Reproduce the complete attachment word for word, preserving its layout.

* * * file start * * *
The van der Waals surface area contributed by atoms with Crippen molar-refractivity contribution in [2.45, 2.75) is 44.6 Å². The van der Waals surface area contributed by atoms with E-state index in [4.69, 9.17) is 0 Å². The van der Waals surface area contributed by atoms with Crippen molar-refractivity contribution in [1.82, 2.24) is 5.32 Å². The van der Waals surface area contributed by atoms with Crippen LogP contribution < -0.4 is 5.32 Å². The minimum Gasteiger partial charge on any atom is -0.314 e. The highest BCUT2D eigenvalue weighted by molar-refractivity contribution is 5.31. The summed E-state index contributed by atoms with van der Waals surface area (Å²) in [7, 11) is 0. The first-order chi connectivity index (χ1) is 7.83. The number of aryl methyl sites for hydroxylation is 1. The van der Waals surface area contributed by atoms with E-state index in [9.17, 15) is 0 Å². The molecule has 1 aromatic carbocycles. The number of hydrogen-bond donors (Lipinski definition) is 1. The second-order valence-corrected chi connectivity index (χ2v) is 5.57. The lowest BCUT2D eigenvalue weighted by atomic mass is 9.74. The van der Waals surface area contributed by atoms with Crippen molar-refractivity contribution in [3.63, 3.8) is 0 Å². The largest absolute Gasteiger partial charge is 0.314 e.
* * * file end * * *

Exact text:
The van der Waals surface area contributed by atoms with Crippen molar-refractivity contribution in [2.45, 2.75) is 44.6 Å². The van der Waals surface area contributed by atoms with E-state index in [4.69, 9.17) is 0 Å². The van der Waals surface area contributed by atoms with Crippen molar-refractivity contribution in [1.82, 2.24) is 5.32 Å². The van der Waals surface area contributed by atoms with Crippen LogP contribution < -0.4 is 5.32 Å². The minimum Gasteiger partial charge on any atom is -0.314 e. The highest BCUT2D eigenvalue weighted by molar-refractivity contribution is 5.31. The summed E-state index contributed by atoms with van der Waals surface area (Å²) in [7, 11) is 0. The first-order chi connectivity index (χ1) is 7.83. The number of aryl methyl sites for hydroxylation is 1. The van der Waals surface area contributed by atoms with E-state index in [9.17, 15) is 0 Å². The molecule has 1 aromatic carbocycles. The number of hydrogen-bond donors (Lipinski definition) is 1. The second-order valence-corrected chi connectivity index (χ2v) is 5.57. The lowest BCUT2D eigenvalue weighted by atomic mass is 9.74. The van der Waals surface area contributed by atoms with Crippen molar-refractivity contribution in [3.63, 3.8) is 0 Å². The largest absolute Gasteiger partial charge is 0.314 e.